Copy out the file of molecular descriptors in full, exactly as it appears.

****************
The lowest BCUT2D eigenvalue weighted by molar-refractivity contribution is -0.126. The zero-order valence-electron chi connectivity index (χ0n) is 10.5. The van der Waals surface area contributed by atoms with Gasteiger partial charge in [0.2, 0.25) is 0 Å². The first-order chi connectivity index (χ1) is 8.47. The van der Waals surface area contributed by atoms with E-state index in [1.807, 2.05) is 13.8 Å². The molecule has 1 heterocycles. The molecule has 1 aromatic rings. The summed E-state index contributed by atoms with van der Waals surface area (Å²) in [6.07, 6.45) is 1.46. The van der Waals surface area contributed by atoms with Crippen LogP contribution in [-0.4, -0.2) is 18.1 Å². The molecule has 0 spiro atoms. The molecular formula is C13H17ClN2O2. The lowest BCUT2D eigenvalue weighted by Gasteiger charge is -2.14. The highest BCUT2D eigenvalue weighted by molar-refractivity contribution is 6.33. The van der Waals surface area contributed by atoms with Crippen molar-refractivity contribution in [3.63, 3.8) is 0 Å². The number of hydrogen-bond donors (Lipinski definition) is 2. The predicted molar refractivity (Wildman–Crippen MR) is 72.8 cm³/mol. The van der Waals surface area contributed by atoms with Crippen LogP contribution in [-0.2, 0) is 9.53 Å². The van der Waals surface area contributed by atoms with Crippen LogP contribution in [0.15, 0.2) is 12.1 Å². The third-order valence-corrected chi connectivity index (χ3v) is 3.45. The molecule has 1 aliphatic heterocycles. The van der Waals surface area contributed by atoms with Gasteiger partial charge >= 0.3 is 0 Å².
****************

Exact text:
The lowest BCUT2D eigenvalue weighted by molar-refractivity contribution is -0.126. The zero-order valence-electron chi connectivity index (χ0n) is 10.5. The van der Waals surface area contributed by atoms with Gasteiger partial charge in [0.2, 0.25) is 0 Å². The first-order chi connectivity index (χ1) is 8.47. The van der Waals surface area contributed by atoms with E-state index in [1.807, 2.05) is 13.8 Å². The molecule has 1 heterocycles. The molecule has 1 aromatic rings. The summed E-state index contributed by atoms with van der Waals surface area (Å²) in [6.07, 6.45) is 1.46. The van der Waals surface area contributed by atoms with Crippen LogP contribution in [-0.4, -0.2) is 18.1 Å². The molecule has 0 spiro atoms. The molecular formula is C13H17ClN2O2. The lowest BCUT2D eigenvalue weighted by Gasteiger charge is -2.14. The highest BCUT2D eigenvalue weighted by molar-refractivity contribution is 6.33. The van der Waals surface area contributed by atoms with Crippen molar-refractivity contribution in [3.63, 3.8) is 0 Å². The number of hydrogen-bond donors (Lipinski definition) is 2. The predicted molar refractivity (Wildman–Crippen MR) is 72.8 cm³/mol. The van der Waals surface area contributed by atoms with Crippen LogP contribution in [-0.2, 0) is 9.53 Å². The van der Waals surface area contributed by atoms with Crippen LogP contribution in [0.15, 0.2) is 12.1 Å². The third-order valence-corrected chi connectivity index (χ3v) is 3.45. The molecule has 1 aliphatic heterocycles. The van der Waals surface area contributed by atoms with Gasteiger partial charge >= 0.3 is 0 Å².